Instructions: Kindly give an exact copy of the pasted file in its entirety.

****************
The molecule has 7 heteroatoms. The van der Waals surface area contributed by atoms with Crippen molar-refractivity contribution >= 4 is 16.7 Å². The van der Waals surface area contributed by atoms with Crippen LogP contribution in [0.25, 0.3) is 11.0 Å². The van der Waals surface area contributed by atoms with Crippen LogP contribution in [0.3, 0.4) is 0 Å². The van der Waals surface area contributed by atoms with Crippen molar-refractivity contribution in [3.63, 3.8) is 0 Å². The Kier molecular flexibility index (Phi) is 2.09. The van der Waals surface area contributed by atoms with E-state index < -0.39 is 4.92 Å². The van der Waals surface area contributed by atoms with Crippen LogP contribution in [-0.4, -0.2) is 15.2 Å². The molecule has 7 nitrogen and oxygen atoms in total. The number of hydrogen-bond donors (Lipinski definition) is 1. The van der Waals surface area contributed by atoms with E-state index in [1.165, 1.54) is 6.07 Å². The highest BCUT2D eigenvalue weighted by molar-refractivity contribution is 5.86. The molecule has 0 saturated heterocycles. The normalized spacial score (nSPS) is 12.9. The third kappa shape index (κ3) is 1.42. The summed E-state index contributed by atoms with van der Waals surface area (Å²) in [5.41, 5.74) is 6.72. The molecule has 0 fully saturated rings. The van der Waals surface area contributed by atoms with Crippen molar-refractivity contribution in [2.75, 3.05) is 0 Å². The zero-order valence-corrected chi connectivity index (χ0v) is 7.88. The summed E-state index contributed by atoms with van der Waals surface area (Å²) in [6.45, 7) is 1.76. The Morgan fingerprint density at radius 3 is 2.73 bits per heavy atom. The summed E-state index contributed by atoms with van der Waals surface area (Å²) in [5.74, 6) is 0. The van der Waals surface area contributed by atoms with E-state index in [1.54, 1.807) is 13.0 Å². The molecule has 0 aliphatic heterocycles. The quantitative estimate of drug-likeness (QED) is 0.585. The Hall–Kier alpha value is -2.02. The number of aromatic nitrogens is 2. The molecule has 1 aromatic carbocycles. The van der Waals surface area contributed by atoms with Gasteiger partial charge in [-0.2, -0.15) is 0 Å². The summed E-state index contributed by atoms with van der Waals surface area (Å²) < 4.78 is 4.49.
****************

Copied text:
The molecule has 7 heteroatoms. The van der Waals surface area contributed by atoms with Crippen molar-refractivity contribution >= 4 is 16.7 Å². The van der Waals surface area contributed by atoms with Crippen LogP contribution in [0.25, 0.3) is 11.0 Å². The van der Waals surface area contributed by atoms with Crippen LogP contribution in [0.3, 0.4) is 0 Å². The van der Waals surface area contributed by atoms with Crippen molar-refractivity contribution in [3.63, 3.8) is 0 Å². The Kier molecular flexibility index (Phi) is 2.09. The van der Waals surface area contributed by atoms with E-state index < -0.39 is 4.92 Å². The van der Waals surface area contributed by atoms with Crippen LogP contribution in [-0.4, -0.2) is 15.2 Å². The molecule has 7 nitrogen and oxygen atoms in total. The number of hydrogen-bond donors (Lipinski definition) is 1. The van der Waals surface area contributed by atoms with E-state index in [1.165, 1.54) is 6.07 Å². The highest BCUT2D eigenvalue weighted by molar-refractivity contribution is 5.86. The molecule has 0 saturated heterocycles. The normalized spacial score (nSPS) is 12.9. The third kappa shape index (κ3) is 1.42. The summed E-state index contributed by atoms with van der Waals surface area (Å²) in [5.41, 5.74) is 6.72. The molecule has 0 fully saturated rings. The van der Waals surface area contributed by atoms with Crippen molar-refractivity contribution in [2.75, 3.05) is 0 Å². The zero-order valence-corrected chi connectivity index (χ0v) is 7.88. The summed E-state index contributed by atoms with van der Waals surface area (Å²) in [6.45, 7) is 1.76. The Morgan fingerprint density at radius 3 is 2.73 bits per heavy atom. The summed E-state index contributed by atoms with van der Waals surface area (Å²) in [5.74, 6) is 0. The van der Waals surface area contributed by atoms with E-state index in [1.54, 1.807) is 13.0 Å². The molecule has 0 aliphatic heterocycles. The quantitative estimate of drug-likeness (QED) is 0.585. The Hall–Kier alpha value is -2.02. The number of aromatic nitrogens is 2. The molecule has 1 aromatic carbocycles. The van der Waals surface area contributed by atoms with Gasteiger partial charge in [-0.2, -0.15) is 0 Å². The summed E-state index contributed by atoms with van der Waals surface area (Å²) < 4.78 is 4.49.